In this frame dθ/dt is w- the vertical direction is not affected, so the vertical speed is still v, I am visualizing this as a pure rotation about the contact point, I could write dθ/dt(L/2) as the velocity of COM

Nathanael
Homework Helper
so CoR is somewhere above the lower half of the rod (outside the body), correct?
Yes... but you can be more precise. You should know the exact CoR from that reasoning.

oh, right! sorry, it's really late here and I'm half dreaming...but I need to solve this before I sleep, I got your point (pun intended). let me think about the other things you said for a second...I'm trying to solve this again and see where I'm getting stuck
Btw what I said at the end of post#12 is used in the solution that avoids finding the CoR. If we do it your way, then we don’t need to worry about that equation.

Also it’s good to sleep on things Gold Member
Yes... but you can be more precise. You should know the exact CoR from that reasoning.
yes (just don't want to apply the trigonometry right now, would probably make a silly mistake since I'm half awake) but I can find x coordinate of pt of contact and of course the height of CoM, combining these gives me the coordinates of CoR

Nathanael
Homework Helper
In this frame dθ/dt is w- the vertical direction is not affected, so the vertical speed is still v, I am visualizing this as a pure rotation about the contact point, I could write dθ/dt(L/2) as the velocity of COM
Right. And this frame is moving horizontally relative the original frame, so the vertical component of velocity is unchanged, and so the v =what? (dθ/dt is unchanged as well if that wasn’t clear)

If you find v correctly in terms of w, then you can find w from the energy equation and then you get L from 2E/w which concludes my method that avoids finding the CoR.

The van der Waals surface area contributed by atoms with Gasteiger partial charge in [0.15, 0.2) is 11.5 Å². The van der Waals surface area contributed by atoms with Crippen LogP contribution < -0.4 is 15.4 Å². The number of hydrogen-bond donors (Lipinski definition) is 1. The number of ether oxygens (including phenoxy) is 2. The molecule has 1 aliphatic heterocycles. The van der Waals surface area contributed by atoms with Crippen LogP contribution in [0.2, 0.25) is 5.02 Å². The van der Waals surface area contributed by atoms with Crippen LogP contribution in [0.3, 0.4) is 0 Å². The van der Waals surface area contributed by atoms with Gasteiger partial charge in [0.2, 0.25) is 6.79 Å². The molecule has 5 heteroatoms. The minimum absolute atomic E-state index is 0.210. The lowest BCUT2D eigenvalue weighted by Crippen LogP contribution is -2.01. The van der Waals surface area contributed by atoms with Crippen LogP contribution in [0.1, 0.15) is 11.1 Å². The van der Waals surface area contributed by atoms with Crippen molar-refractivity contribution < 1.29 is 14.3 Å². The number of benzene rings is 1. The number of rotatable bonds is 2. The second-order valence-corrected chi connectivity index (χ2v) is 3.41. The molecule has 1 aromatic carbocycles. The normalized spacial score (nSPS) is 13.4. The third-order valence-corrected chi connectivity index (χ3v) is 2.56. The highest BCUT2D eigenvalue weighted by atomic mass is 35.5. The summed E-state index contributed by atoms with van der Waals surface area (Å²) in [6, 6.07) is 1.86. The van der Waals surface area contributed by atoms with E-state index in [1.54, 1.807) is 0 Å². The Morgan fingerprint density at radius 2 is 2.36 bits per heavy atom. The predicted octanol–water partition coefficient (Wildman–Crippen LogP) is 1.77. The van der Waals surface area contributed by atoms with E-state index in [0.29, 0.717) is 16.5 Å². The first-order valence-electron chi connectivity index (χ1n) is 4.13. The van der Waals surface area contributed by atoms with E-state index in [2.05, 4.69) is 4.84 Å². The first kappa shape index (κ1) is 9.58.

Gold Member
Btw what I said at the end of post#12 is used in the solution that avoids finding the CoR. If we do it your way, then we don’t need to worry about that equation.
I'm going to do it your way too...as soon as I understand one method I'll try the next

Nathanael
Homework Helper
I am not sure but upon visualizing it seems to be w_CoR=w_CoM + dθ/dt
No. I’m not sure how to hint at it, so I will just say it. They are all the same. If you imagine an arbitrary body purely rotating about some point, you can see it rotates about its CoM at the same rate as it goes about the CoR.

I'm going to do it your way too...as soon as I understand one method I'll try the next
Well now you’re almost done, just a few steps left outlined in post#21.

Gold Member
Right. And this frame is moving horizontally relative the original frame, so the vertical component of velocity is unchanged, and so the v =what? (dθ/dt is unchanged as well if that wasn’t clear)
v is just the vector addition of the velocity of point of contact (in the opposite direction i.e leftwards) and v downwards, I understood that dθ/dt is unchanged.

Nathanael
Homework Helper
v is just the vector addition of the velocity of point of contact (in the opposite direction i.e leftwards) and v downwards, I understood that dθ/dt is unchanged.
You can write a specific equation for v in terms of w based on what has been said.

I do think you would get more out of this problem if you retried in the morning.

Gold Member
No. I’m not sure how to hint at it, so I will just say it. They are all the same. If you imagine an arbitrary body purely rotating about some point, you can see it rotates about its CoM at the same rate as it goes about the CoR.

Well now you’re almost done, just a few steps left outlined in post#21.
Let's continue this tomorrow(today?) or I'll end up making you do all the work and learn nothing myself
But thanks for the help, you've a lot of patience- I imagine you'd make a really good professor. I'll let you know my progress after I wake up and attempt this. Good night(/day)

• Nathanael